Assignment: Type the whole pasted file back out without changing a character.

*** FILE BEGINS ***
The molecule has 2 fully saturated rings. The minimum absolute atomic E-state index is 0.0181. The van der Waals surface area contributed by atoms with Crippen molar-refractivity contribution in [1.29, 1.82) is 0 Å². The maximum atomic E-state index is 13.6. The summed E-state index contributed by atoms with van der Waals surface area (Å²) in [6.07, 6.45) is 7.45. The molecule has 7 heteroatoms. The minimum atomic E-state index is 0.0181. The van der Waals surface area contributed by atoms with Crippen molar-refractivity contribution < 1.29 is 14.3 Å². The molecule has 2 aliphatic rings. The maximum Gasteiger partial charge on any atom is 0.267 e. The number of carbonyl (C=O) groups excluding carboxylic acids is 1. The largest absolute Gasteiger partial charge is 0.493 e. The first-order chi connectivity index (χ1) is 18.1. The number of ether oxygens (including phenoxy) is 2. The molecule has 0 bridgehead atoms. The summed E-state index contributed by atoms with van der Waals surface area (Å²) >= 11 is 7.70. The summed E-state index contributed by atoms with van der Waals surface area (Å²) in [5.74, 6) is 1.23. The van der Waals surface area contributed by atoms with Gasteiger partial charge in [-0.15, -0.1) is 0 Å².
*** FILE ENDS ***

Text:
The molecule has 2 fully saturated rings. The minimum absolute atomic E-state index is 0.0181. The van der Waals surface area contributed by atoms with Crippen molar-refractivity contribution in [1.29, 1.82) is 0 Å². The maximum atomic E-state index is 13.6. The summed E-state index contributed by atoms with van der Waals surface area (Å²) in [6.07, 6.45) is 7.45. The molecule has 7 heteroatoms. The minimum atomic E-state index is 0.0181. The van der Waals surface area contributed by atoms with Crippen molar-refractivity contribution < 1.29 is 14.3 Å². The molecule has 2 aliphatic rings. The maximum Gasteiger partial charge on any atom is 0.267 e. The number of carbonyl (C=O) groups excluding carboxylic acids is 1. The largest absolute Gasteiger partial charge is 0.493 e. The first-order chi connectivity index (χ1) is 18.1. The number of ether oxygens (including phenoxy) is 2. The molecule has 0 bridgehead atoms. The summed E-state index contributed by atoms with van der Waals surface area (Å²) >= 11 is 7.70. The summed E-state index contributed by atoms with van der Waals surface area (Å²) in [5.74, 6) is 1.23. The van der Waals surface area contributed by atoms with Gasteiger partial charge in [-0.15, -0.1) is 0 Å².